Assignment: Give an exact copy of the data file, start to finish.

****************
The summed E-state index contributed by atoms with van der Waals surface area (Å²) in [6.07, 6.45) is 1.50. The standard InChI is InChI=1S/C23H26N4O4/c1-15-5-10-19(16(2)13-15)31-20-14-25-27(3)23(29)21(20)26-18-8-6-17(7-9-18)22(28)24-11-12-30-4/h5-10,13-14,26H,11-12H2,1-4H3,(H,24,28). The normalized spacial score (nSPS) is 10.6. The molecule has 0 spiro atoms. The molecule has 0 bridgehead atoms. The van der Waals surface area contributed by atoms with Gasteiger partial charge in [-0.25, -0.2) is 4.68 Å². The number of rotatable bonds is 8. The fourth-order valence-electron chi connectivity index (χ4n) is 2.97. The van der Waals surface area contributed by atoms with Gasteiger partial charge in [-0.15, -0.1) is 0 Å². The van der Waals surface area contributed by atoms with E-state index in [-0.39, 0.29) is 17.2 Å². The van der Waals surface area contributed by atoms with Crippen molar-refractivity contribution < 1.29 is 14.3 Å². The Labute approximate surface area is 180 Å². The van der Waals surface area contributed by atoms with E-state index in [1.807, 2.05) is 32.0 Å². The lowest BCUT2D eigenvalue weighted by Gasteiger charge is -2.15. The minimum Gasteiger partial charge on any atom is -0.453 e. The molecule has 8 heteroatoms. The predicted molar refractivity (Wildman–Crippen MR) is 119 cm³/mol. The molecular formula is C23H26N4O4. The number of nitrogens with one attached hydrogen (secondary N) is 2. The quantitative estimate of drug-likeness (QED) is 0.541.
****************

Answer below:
The summed E-state index contributed by atoms with van der Waals surface area (Å²) in [6.07, 6.45) is 1.50. The standard InChI is InChI=1S/C23H26N4O4/c1-15-5-10-19(16(2)13-15)31-20-14-25-27(3)23(29)21(20)26-18-8-6-17(7-9-18)22(28)24-11-12-30-4/h5-10,13-14,26H,11-12H2,1-4H3,(H,24,28). The normalized spacial score (nSPS) is 10.6. The molecule has 0 spiro atoms. The molecule has 0 bridgehead atoms. The van der Waals surface area contributed by atoms with Gasteiger partial charge in [-0.25, -0.2) is 4.68 Å². The number of rotatable bonds is 8. The fourth-order valence-electron chi connectivity index (χ4n) is 2.97. The van der Waals surface area contributed by atoms with Gasteiger partial charge in [-0.15, -0.1) is 0 Å². The van der Waals surface area contributed by atoms with E-state index in [-0.39, 0.29) is 17.2 Å². The van der Waals surface area contributed by atoms with Crippen molar-refractivity contribution < 1.29 is 14.3 Å². The Labute approximate surface area is 180 Å². The van der Waals surface area contributed by atoms with E-state index in [1.807, 2.05) is 32.0 Å². The lowest BCUT2D eigenvalue weighted by Gasteiger charge is -2.15. The minimum Gasteiger partial charge on any atom is -0.453 e. The molecule has 8 heteroatoms. The predicted molar refractivity (Wildman–Crippen MR) is 119 cm³/mol. The molecular formula is C23H26N4O4. The number of nitrogens with one attached hydrogen (secondary N) is 2. The quantitative estimate of drug-likeness (QED) is 0.541.